Food and Drink

More than 330,000 foodservice operators and 73,000 retailers rely on FWD members for the supply of fresh, chilled and frozen food – often delivered daily, and ready to go straight on the menu or the counter.

FWD represents wholesalers in reactive action by government, for example taking the lead in representing the industry on issues such as Free School Meals, Holiday Hunger and wider health and obesity issues. FWD is on the board of the School Food Plan Alliance, which brings together organisations with an interest in school food and attend the regular meetings of the School Food All Party Parliamentary Group.

We are also actively involved in the formulation of food regulation. We work with the Department for the Environment and Rural Affairs to produce guidance on the new Food Information to Consumers regulations, and bring members together to discuss how best to implement the requirements.

In addition, FWD represents members’ views on economic controls on food supply, such as the Soft Drinks Levy, to ensure that unintended consequences of intervention are taken into account, such as the growth of a grey market.

FWD recognises the role that alcohol plays in contributing to anti-social behaviour and health harms, and supports across-the-board measures that consider the supply of alcohol equally, such as minimum unit pricing. The Scottish Government will be introducing minimum unit pricing on 1st May 2018 and FWD have been working closely with officials to ensure there is the appropriate guidance for wholesalers.

On the radar this month:

Soft drinks levy

The Soft Drinks Industry Levy which require manufacturers and importers of soft drinks to pay a levy on high sugar products went live on April 6. The levy is made up of two rates: 18p per litre if the drink has 5g of sugar or more per 100ml and 24p per litre if the drink has 8g of sugar or more per 100ml.

Ahead of its introduction FWD has been working with Coca-Cola European Partners and the British Soft Drinks Association to highlight the potential fraud risks of the sugar tax, which includes a trade press campaign to highlight the issue to retailers and encouraging them to report any suspicious activity to HMRC.

What you can do: If you notice any drop off in sales of high sugar soft drink skus, or retailers say they’ve been offered these lines at very low prices, please let us know, or report it to the Customs Hotline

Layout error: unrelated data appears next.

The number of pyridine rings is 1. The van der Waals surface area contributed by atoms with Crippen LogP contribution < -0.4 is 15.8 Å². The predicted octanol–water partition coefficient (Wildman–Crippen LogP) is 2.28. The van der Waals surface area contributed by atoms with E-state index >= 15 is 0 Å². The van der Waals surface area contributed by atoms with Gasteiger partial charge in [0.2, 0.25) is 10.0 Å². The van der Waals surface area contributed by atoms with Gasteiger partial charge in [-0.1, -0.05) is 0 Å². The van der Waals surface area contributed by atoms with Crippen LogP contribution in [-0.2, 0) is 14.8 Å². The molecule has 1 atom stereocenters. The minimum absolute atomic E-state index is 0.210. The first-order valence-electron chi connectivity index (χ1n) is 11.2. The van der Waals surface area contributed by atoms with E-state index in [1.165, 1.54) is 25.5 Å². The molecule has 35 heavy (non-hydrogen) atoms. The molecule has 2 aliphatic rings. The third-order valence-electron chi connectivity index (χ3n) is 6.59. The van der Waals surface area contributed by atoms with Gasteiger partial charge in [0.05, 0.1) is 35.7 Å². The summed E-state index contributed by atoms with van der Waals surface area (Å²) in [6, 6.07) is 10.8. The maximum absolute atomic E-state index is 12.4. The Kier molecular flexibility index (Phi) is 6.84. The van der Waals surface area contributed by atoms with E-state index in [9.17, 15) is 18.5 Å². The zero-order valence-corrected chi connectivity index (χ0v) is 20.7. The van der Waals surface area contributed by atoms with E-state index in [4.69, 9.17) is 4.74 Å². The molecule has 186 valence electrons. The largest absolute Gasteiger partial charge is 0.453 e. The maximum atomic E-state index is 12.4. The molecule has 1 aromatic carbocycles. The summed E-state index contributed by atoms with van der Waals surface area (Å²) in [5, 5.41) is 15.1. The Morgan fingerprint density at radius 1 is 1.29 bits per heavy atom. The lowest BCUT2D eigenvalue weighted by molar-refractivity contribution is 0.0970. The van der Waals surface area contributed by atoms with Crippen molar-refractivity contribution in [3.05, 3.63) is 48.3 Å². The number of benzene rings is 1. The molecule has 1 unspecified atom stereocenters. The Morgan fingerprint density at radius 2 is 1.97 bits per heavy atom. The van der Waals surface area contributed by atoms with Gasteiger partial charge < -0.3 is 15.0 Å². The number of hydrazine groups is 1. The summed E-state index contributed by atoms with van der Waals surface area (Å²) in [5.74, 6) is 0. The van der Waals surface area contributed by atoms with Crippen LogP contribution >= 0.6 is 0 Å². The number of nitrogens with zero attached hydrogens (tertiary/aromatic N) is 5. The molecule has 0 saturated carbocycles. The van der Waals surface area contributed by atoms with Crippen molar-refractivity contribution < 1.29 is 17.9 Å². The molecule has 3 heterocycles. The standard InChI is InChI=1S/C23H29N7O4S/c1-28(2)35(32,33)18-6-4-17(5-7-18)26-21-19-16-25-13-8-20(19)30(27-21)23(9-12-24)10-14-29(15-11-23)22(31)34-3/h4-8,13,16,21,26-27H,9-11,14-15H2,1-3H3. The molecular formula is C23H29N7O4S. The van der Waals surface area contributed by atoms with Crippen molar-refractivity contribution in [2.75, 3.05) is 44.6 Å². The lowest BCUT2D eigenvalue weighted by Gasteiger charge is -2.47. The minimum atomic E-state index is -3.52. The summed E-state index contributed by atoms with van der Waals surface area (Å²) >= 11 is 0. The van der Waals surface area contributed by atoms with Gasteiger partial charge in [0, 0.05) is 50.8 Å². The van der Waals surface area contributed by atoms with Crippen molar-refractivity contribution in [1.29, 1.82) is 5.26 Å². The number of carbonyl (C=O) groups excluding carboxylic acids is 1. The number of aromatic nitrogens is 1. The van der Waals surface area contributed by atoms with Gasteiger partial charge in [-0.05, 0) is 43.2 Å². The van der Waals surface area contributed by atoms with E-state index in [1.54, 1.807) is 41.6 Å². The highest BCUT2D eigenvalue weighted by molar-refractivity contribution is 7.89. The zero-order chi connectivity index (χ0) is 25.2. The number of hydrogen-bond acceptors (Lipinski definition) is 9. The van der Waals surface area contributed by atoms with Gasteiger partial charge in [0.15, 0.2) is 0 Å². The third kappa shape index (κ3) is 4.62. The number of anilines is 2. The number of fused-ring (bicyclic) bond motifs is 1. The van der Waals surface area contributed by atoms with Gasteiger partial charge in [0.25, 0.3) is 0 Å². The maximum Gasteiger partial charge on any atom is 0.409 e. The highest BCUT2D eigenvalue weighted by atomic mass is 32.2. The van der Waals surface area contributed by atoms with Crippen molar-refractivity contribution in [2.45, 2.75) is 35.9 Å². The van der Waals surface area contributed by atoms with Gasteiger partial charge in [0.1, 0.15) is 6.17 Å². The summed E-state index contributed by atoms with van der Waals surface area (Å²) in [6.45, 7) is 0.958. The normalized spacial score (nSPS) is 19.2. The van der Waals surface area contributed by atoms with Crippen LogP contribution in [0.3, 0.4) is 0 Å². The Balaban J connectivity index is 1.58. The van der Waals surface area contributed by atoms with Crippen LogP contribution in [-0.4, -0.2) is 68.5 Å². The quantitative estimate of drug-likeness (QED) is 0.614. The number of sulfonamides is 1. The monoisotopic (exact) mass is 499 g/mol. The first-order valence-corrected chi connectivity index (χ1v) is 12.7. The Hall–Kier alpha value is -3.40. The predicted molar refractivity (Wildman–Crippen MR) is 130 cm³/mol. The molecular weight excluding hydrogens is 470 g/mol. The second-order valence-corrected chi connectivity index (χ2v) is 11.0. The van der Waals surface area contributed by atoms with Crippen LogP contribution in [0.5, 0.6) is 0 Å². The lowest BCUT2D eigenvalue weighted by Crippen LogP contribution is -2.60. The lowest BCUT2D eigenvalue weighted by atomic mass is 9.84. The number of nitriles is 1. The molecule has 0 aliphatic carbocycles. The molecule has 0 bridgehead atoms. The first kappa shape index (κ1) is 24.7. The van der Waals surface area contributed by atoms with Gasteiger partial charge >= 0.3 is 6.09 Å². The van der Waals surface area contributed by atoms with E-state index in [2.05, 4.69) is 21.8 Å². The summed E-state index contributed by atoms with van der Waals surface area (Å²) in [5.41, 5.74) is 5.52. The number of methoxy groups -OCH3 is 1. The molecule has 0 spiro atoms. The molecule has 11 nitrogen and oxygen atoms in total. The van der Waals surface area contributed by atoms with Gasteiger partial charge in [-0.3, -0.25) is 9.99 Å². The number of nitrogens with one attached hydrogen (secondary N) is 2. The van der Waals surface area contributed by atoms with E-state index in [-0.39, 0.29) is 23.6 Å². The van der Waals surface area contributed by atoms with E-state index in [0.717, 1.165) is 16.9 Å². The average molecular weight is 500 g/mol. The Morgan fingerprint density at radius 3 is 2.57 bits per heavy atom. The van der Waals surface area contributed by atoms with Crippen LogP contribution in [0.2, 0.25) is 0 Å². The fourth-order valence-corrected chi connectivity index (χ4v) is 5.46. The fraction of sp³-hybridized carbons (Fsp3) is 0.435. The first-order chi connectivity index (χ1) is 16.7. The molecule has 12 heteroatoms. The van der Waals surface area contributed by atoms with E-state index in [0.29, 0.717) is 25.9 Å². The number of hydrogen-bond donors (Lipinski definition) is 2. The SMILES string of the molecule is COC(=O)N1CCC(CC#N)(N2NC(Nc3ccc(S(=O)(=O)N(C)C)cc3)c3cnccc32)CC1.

Energy Drinks

The House of Commons Science and Technology committee has launched an inquiry into energy drinks to which FWD has responded. The consultation looks at their popularity with young people, amid concerns about negative health outcomes due to their high caffeine and sugar content. The inquiry  looks at what controls, regulation or awareness-raising are in place and explores potential further measures.

In our response we highlighted that wholesalers of energy drinks are clear to their customers about the suitability of energy drinks and clearly label high caffeine soft drinks as not recommended for children. Any coordinated voluntary action by the convenience retailers served by FWD members is extremely challenging as the majority are independent retailers and it is up to each individual retailer to decide their store’s procedures.

In a Westminster Hall debate on energy drinks Health Minister Steve Brine MP said regular consumption of energy drinks by children is not appropriate, especially those under 16 and that the Government remains open minded and is looking at any new evidence. The UK’s Committee on Toxicity of Chemicals in Food, Consumer Products and the Environment is now considering whether a review of caffeine consumption in children and adolescents is required. The minister said that if the Government conclude further action is required, they will not hesitate to act.

Calorie reduction

Public Health England have announced a new calorie reduction programme which introduces new voluntary targets for industry to cut calories by 20% by 2024. PHE are encouraging industry to consider reformulating products, reducing portion sizes and encouraging consumers to purchase lower calorie products as a way to achieve the voluntary targets.

Meanwhile, celebrity chefs Jamie Oliver and Hugh Fearnley-Whittingstall gave evidence to the House of Commons Health Select Committee as part of its inquiry ahead of the publication of a new Government Childhood Obesity Strategy in the coming months.. Oliver is calling for new measures to tackle childhood obesity including an end to ‘buy one get one free’ and other multi-buy promotions on high fat, salt and sugar products, an extension of the Soft Drinks Industry Levy to other products, the introduction of a legal age restriction for energy drinks for under 16s and creating new powers for local authorities to limit hot food takeaways near schools. During the session Oliver called for greater advertising restrictions.